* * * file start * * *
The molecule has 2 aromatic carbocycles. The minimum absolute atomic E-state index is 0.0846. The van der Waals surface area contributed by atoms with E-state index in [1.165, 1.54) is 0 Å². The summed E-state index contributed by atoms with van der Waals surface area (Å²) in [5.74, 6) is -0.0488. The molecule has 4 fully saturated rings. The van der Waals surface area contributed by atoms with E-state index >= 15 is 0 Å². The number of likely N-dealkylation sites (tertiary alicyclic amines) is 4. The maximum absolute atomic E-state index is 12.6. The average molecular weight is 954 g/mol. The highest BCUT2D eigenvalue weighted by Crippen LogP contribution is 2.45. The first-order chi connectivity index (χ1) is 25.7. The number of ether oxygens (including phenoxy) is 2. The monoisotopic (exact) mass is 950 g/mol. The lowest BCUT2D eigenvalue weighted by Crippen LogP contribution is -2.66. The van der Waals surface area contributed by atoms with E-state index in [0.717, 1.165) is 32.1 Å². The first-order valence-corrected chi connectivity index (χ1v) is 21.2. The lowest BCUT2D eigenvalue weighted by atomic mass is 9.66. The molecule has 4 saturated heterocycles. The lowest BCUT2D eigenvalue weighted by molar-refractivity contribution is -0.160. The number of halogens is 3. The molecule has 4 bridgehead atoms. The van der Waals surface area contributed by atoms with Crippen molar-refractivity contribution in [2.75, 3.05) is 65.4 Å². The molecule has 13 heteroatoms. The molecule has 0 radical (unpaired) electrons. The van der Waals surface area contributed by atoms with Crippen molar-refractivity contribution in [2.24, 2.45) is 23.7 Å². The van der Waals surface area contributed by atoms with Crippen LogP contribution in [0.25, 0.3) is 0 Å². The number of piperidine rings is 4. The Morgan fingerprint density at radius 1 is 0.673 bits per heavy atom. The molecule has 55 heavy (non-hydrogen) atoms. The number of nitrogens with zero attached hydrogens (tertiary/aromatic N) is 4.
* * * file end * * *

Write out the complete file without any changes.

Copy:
The molecule has 2 aromatic carbocycles. The minimum absolute atomic E-state index is 0.0846. The van der Waals surface area contributed by atoms with E-state index in [1.165, 1.54) is 0 Å². The summed E-state index contributed by atoms with van der Waals surface area (Å²) in [5.74, 6) is -0.0488. The molecule has 4 fully saturated rings. The van der Waals surface area contributed by atoms with E-state index >= 15 is 0 Å². The number of likely N-dealkylation sites (tertiary alicyclic amines) is 4. The maximum absolute atomic E-state index is 12.6. The average molecular weight is 954 g/mol. The highest BCUT2D eigenvalue weighted by Crippen LogP contribution is 2.45. The first-order chi connectivity index (χ1) is 25.7. The number of ether oxygens (including phenoxy) is 2. The monoisotopic (exact) mass is 950 g/mol. The lowest BCUT2D eigenvalue weighted by Crippen LogP contribution is -2.66. The van der Waals surface area contributed by atoms with E-state index in [0.717, 1.165) is 32.1 Å². The first-order valence-corrected chi connectivity index (χ1v) is 21.2. The lowest BCUT2D eigenvalue weighted by atomic mass is 9.66. The molecule has 4 saturated heterocycles. The lowest BCUT2D eigenvalue weighted by molar-refractivity contribution is -0.160. The number of halogens is 3. The molecule has 4 bridgehead atoms. The van der Waals surface area contributed by atoms with Crippen molar-refractivity contribution in [2.75, 3.05) is 65.4 Å². The molecule has 13 heteroatoms. The molecule has 0 radical (unpaired) electrons. The van der Waals surface area contributed by atoms with Crippen molar-refractivity contribution in [2.24, 2.45) is 23.7 Å². The van der Waals surface area contributed by atoms with Crippen LogP contribution in [0.25, 0.3) is 0 Å². The number of piperidine rings is 4. The Morgan fingerprint density at radius 1 is 0.673 bits per heavy atom. The molecule has 55 heavy (non-hydrogen) atoms. The number of nitrogens with zero attached hydrogens (tertiary/aromatic N) is 4.